How official nationalism fuels labour market discrimination against migrants in the Netherlands and its institutional alternatives

Hans Siebers, M.M. Koster

Research output: Contribution to journalArticleScientificpeer-review

Abstract

Official nationalism is on the rise, but its impact on relations between people with and without a migration background in institutions is under-studied. This study, based on 55 interviews in a Dutch ministry in 2016, shows that official Dutch nationalist framings of those relations have been taken over by civil servants. These framings trigger boundary-making between themselves and discrimination in access to career opportunities, in a climate of insecurity. However, official nationalism absorption, boundary-making and discrimination are partially neutralized by respondents resorting to institutionally ‘nested’, work-related and civic identities that enable cooperation, communication and fair allocation of career opportunities. Findings also highlight the exclusive continuities of various forms of imposed official nationalism, including ethno-nationalism and multiculturalism. They all set people with migration backgrounds apart as culturally different, which foments insecurity among them. Non-nationalist and institutionally ‘nested’ identities and procedures offer participation and inclusion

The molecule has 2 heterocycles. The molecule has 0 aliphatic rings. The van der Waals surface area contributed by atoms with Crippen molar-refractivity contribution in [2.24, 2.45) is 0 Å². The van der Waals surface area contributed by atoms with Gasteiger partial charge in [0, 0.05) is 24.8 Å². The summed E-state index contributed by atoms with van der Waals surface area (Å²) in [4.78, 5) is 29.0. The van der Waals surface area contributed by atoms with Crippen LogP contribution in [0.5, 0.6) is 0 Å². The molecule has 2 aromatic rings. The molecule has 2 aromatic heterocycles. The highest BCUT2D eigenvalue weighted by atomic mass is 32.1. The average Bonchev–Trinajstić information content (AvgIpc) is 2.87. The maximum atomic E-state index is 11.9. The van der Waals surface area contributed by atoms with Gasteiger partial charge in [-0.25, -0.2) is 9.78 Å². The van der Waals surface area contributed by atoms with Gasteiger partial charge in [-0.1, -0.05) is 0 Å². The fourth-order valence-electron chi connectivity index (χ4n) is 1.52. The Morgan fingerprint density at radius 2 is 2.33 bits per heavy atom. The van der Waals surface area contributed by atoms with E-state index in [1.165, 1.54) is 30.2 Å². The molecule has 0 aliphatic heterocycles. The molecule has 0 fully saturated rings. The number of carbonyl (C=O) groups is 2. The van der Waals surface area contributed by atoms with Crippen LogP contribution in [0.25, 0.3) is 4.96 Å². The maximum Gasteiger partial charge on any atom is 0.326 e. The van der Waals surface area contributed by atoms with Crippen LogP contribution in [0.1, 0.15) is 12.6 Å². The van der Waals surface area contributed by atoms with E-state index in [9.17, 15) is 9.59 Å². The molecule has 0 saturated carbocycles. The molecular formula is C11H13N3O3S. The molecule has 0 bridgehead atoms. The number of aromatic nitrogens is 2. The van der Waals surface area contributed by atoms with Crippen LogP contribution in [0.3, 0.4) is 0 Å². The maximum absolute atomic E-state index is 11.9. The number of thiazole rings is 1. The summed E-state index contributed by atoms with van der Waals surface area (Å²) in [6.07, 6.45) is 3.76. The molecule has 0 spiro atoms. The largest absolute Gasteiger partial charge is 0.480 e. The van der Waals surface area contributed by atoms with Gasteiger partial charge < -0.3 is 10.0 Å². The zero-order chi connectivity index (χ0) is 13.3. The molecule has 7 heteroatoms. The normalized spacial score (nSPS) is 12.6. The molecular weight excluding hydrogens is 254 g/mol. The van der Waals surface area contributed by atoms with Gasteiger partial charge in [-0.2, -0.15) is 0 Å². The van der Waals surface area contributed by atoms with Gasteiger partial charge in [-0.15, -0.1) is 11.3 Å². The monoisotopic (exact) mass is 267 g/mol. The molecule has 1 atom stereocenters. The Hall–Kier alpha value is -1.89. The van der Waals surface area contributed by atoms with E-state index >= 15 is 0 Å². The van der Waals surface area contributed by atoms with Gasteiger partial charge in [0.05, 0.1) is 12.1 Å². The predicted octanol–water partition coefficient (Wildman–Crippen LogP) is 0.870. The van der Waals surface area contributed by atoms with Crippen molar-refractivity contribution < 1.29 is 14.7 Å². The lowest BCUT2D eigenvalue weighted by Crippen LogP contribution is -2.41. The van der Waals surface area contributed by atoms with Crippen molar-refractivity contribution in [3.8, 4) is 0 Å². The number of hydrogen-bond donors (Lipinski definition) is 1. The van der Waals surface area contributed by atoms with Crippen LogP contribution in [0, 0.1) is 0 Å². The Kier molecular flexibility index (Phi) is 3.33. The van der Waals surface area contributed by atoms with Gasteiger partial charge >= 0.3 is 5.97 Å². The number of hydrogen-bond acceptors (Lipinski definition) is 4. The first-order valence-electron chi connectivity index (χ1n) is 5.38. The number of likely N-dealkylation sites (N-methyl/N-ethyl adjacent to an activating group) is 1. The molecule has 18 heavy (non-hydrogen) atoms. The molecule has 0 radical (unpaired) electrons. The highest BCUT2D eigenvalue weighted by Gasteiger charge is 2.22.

to our respondents, not ethno-nationalism nor multiculturalism.
Original languageEnglish
Pages (from-to)1-19
Number of pages19
JournalNations and Nationalism
Early online date8 Mar 2021
Publication statusPublished - 2021

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